Rakhaldas Bandyopadhyay, the famous Bengali historian says: "During Chandragupta Maurya's rule Gangaridai was independent like the Andhra kingdom and Gangaridai was joined with Kalinga."[3] It is interesting that the description of the armed forces of Gangaridae and Calingae during the reign of Chandragupta Maurya as given by Megasthenes are identical (both possessed army of 60,000 foot-soldiers, 1,000 horsemen and 700 elephants).
A statement in Digvijayaprakasha locates to Radha the north of River Damodar and to the south of Gauda. Tabaqat-i-nasiri also suggests that the Radha region lay to the west of the Ganges. Dipavangsha and Mahavangsha state that Sri Lanka was colonised by Vijaya Simha who hailed from Simhapura in 'Lala' (Rarh).

This region is believed to be created from the soil from the Deccan plateau. Red coloured laterite soil is predominant. The silts of the soil are coarse. The soil is not much suitable for agriculture as the alkalinity is high and organic material is comparatively less.
[edit]Ancient History

Rarh is the oldest part of ancient Gondwanaland which was formed 300 million years ago. Some of the hills of Rarh today are from those ancient times. Human beings originated at a few points on this planet and the origin of humankind in Rarh is very ancient. The forest dwellers of Rarh clad in leaves, bark and animal skins lived by hunting. After they learnt to tend animals and agriculture. Along the rivers various groups of people progressed and mingled later in the delta areas and advanced human civilization.[4]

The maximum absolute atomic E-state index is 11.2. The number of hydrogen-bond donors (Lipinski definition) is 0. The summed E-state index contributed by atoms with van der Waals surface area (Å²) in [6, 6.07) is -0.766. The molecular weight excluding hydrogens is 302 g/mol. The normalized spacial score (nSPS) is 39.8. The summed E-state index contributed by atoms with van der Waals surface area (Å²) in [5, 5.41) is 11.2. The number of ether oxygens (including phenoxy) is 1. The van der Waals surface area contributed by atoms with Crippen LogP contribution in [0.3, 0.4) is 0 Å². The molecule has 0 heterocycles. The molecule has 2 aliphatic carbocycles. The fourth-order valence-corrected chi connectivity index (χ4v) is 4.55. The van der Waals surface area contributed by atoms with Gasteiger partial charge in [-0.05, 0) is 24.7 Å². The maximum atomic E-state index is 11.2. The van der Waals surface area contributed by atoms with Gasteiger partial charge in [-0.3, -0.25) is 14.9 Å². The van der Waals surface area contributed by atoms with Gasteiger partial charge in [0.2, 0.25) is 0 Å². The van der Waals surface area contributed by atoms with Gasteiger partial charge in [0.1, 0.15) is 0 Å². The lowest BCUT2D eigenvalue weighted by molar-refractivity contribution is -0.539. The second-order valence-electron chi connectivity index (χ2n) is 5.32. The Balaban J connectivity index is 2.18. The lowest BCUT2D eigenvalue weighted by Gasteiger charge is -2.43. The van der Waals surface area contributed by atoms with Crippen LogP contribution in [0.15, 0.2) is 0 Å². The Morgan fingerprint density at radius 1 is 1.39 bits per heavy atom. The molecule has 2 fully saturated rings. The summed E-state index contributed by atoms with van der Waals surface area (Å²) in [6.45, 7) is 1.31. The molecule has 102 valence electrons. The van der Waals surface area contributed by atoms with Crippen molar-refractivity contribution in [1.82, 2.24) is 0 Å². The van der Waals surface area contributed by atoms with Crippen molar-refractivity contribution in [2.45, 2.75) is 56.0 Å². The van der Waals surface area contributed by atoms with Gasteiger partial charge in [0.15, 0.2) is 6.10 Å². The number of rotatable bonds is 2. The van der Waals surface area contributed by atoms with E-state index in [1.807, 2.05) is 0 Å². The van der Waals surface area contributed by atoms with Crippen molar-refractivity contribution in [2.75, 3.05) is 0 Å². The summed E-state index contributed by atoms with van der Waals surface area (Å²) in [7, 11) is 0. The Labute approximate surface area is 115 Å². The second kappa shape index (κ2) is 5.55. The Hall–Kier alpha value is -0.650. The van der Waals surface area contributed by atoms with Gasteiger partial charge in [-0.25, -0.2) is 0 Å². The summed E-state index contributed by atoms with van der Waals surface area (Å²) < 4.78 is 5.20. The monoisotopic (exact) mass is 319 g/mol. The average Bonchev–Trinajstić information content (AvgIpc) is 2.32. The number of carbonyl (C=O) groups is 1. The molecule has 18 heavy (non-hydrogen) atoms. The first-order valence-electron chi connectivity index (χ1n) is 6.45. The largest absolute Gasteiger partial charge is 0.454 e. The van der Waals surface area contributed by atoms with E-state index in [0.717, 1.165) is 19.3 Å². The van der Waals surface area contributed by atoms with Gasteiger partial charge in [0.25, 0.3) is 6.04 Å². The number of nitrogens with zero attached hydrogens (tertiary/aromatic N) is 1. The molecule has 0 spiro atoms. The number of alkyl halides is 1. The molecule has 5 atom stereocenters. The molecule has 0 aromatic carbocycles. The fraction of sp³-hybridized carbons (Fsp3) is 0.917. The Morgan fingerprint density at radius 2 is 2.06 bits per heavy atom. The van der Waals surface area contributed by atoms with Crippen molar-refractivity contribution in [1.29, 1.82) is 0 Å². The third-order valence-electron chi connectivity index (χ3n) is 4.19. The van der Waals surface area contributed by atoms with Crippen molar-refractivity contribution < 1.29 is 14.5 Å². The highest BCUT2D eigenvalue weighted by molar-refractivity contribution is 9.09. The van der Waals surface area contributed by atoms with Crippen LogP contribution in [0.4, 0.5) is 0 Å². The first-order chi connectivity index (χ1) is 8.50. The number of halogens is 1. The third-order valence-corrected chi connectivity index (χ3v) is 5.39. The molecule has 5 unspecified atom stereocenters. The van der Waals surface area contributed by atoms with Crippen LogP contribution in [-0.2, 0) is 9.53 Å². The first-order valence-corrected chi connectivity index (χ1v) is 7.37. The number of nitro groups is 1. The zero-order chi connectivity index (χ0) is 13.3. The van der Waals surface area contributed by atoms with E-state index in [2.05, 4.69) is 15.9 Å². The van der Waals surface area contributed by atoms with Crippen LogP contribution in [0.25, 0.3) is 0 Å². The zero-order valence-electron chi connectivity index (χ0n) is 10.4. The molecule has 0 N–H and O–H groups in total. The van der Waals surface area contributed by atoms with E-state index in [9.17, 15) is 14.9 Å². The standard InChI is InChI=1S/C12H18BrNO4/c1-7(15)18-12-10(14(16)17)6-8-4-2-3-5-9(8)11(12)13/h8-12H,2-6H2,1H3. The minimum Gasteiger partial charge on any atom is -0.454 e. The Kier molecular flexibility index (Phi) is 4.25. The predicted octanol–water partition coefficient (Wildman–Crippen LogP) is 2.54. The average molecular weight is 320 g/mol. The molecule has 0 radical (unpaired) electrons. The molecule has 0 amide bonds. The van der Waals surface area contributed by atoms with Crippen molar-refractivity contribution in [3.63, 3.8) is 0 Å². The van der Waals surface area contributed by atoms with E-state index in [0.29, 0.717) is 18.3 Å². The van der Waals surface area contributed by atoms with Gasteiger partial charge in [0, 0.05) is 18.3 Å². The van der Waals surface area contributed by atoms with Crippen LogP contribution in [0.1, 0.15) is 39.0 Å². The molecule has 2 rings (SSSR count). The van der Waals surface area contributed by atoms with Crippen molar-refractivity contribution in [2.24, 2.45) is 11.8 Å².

The ancient snowcovored mountain peaks of Rarh gave birth to numerous rivers. These rivers, fed by melting snow flowed to the east and south east towards the ocean. The most notable rivers are Damodar, Ajay, Mayurakshi, Dwarakeswar, Shilai and Kasai. All the river originates from Chota Nagpur Plateau and flows towards east or south-east finally to meet River Hooghly. The river Subarnarekha flows through some parts of the region and ends at the Bay of Bengal. In the past, some of the rivers were notorious for causing flood. With the construction of several dams, the floods have been somewhat controlled.
[edit]Outstanding Personalities of Rarh